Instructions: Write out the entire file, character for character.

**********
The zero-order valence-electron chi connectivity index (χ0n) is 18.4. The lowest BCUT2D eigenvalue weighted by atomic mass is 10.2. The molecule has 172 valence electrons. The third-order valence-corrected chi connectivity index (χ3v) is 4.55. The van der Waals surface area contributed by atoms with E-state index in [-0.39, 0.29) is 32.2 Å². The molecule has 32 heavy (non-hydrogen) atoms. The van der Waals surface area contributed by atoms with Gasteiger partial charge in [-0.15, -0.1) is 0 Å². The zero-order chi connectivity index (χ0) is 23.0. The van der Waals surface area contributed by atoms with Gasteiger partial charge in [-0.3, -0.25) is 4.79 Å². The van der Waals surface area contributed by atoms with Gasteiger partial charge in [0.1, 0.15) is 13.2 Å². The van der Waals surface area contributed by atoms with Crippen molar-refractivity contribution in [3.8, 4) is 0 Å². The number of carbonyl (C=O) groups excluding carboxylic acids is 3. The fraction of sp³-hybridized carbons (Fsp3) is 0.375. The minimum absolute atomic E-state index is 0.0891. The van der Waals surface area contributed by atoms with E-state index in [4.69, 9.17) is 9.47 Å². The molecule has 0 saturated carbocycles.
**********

The zero-order valence-electron chi connectivity index (χ0n) is 18.4. The lowest BCUT2D eigenvalue weighted by atomic mass is 10.2. The molecule has 172 valence electrons. The third-order valence-corrected chi connectivity index (χ3v) is 4.55. The van der Waals surface area contributed by atoms with E-state index in [-0.39, 0.29) is 32.2 Å². The molecule has 32 heavy (non-hydrogen) atoms. The van der Waals surface area contributed by atoms with Gasteiger partial charge in [-0.15, -0.1) is 0 Å². The zero-order chi connectivity index (χ0) is 23.0. The van der Waals surface area contributed by atoms with Gasteiger partial charge in [-0.3, -0.25) is 4.79 Å². The van der Waals surface area contributed by atoms with Gasteiger partial charge in [0.1, 0.15) is 13.2 Å². The van der Waals surface area contributed by atoms with Crippen molar-refractivity contribution in [3.8, 4) is 0 Å². The number of carbonyl (C=O) groups excluding carboxylic acids is 3. The fraction of sp³-hybridized carbons (Fsp3) is 0.375. The minimum absolute atomic E-state index is 0.0891. The van der Waals surface area contributed by atoms with E-state index in [4.69, 9.17) is 9.47 Å². The molecule has 0 saturated carbocycles.